Egypt 1324 BC. Tutankhamen was dead. Nineteen, barely come of age. His hastily constructed tomb in the Valley of the Kings was about to be sealed.
Tutankhamen’s Vizier looked down upon the ornate funerary mask placed over the dead Pharaoh’s head. It was stunningly beautiful. Gold lapis lazuli, carnelian, quartz, obsidian, turquoise and crystal forged into a tantalizingly magnificent work of art. The eyes of the vulture and cobra at the brow of the mask glinted in the light of the flaming torches, the snake’s head frozen in strike position. The former advisor studied the bejeweled reptile’s head, poised to defend the king from attack. Too late, he thought sardonically.
Standing in quiet contemplation, Ay appraised every detail on the mask. It seemed a pity such magnificent workmanship would never be seen; destined to be buried and forgotten, lost in the annals of time just like its wearer.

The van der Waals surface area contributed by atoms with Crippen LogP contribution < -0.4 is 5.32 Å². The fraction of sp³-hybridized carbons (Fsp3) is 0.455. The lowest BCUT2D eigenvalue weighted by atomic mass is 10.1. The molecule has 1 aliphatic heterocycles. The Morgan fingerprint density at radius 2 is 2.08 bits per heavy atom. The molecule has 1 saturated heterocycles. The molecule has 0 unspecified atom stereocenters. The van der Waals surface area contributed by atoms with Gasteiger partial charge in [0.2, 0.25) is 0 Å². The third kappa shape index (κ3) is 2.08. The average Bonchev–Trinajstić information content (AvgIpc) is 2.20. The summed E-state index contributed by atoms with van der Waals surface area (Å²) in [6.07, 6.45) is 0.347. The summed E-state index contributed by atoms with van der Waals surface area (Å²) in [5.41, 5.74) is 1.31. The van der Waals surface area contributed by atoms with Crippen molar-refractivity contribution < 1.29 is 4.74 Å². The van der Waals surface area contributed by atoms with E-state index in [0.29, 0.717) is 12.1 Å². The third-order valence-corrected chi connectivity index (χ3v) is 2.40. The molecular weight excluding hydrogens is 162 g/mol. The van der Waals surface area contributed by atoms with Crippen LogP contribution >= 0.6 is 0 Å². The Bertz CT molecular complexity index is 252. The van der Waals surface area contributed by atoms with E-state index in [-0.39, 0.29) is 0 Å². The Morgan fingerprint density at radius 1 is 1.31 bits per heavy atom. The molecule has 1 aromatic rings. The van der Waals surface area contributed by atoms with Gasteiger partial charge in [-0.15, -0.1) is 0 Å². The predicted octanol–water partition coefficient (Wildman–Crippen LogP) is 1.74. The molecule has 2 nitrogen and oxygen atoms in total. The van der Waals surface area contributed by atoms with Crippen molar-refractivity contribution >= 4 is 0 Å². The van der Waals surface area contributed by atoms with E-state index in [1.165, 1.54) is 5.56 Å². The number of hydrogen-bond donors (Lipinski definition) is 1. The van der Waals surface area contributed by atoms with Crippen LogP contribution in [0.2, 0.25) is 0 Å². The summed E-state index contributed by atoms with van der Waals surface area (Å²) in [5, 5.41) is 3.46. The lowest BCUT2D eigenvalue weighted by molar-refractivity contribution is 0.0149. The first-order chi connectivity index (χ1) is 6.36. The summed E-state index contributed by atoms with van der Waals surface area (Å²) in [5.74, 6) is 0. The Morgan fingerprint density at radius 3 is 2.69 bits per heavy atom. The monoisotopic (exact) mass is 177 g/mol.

Something caught Ay’s eye. He stepped forward and reached into the coffin to retrieve an object from next to the mummy’s right arm. Dark, thickly lacquered and tied papyrus covered the contents of a small bundle. Ay secreted it into a hidden pocket in his robes. A thin smile played upon his lips as he turned his gaze to the surrounding chamber.
The slave-driver and his slaves all had their heads bowed, blinkers restricting their sight. They cowered near the walls, careful to avoid contact with the freshly painted frescos depicting scenes from Amduat, the ‘Book of the Dead’. They awaited the signal in fearful silence.
A satisfied sigh emanated from the former Vizier as he scanned the brightly coloured frieze and came to rest on the life-size depiction of himself. On his head was the tall, blue headdress worn by all Pharaohs. His smile widened and his eyes spoke the words of satisfaction his lips did not voice, my time has come at last...